When the insurgents entered Wexford town on the 30th May 1798, they came with green banners flying.
They later hoisted a green flag above the barracks on the quayside. Because of the shortage of green flags used by rebel corps, it was customary to display banners of all colours except orange which was supposedly disliked by the people.
According to Edward Hay who was in Wexford at the time, many female sympathisers offered coloured petticoats which were used as flags and were usually ‘decorated according to their fancy’.
Many of these women began working on embroidered flags, some of which remained unfinished when the rebellion had been put down.
The last battle in Wexford was fought under a green flag which flew from the ruined windmill on Vinegar Hill overlooking Enniscorthy town on 21st June 1798.
The meaning of the letters MWS is uncertain. Loyalists believed that they meant “Murder Without Sin” i.e. that rebels could murder Protestants with impunity.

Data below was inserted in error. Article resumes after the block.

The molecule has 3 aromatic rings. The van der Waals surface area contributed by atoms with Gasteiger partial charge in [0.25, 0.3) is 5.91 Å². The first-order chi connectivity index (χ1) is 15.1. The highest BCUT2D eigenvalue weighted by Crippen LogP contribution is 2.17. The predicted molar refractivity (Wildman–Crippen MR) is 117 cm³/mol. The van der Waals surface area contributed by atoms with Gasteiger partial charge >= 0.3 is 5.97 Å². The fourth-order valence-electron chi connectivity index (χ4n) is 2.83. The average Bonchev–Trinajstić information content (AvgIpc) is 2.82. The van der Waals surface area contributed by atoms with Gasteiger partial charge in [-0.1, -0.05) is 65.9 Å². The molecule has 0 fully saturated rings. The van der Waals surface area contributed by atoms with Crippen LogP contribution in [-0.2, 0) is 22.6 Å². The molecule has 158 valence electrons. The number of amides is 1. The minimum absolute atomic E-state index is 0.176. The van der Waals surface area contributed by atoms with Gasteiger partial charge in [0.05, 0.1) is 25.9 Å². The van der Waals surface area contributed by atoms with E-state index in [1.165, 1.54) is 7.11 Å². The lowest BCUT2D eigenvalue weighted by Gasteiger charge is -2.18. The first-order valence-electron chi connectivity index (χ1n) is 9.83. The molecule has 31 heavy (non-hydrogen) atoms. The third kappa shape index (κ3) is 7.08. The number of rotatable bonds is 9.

Other commentators have suggested that the real meaning is “Marksmen West Shelmalier”.
Flags used in Battle were of a large size and it would take great strength to keep them constantly raised. Both sides used these large flags to act as a rallying point for member’s of the Battalions and Regiments. In the Crown forces, a regimental flag was usually held by the youngest officer, who was guarded by a soldier with the rank of Colour Sergeant.
It was a mark of dishonour for a Regiment to lose its flag, and battles were often marked by furious struggles for the their possession.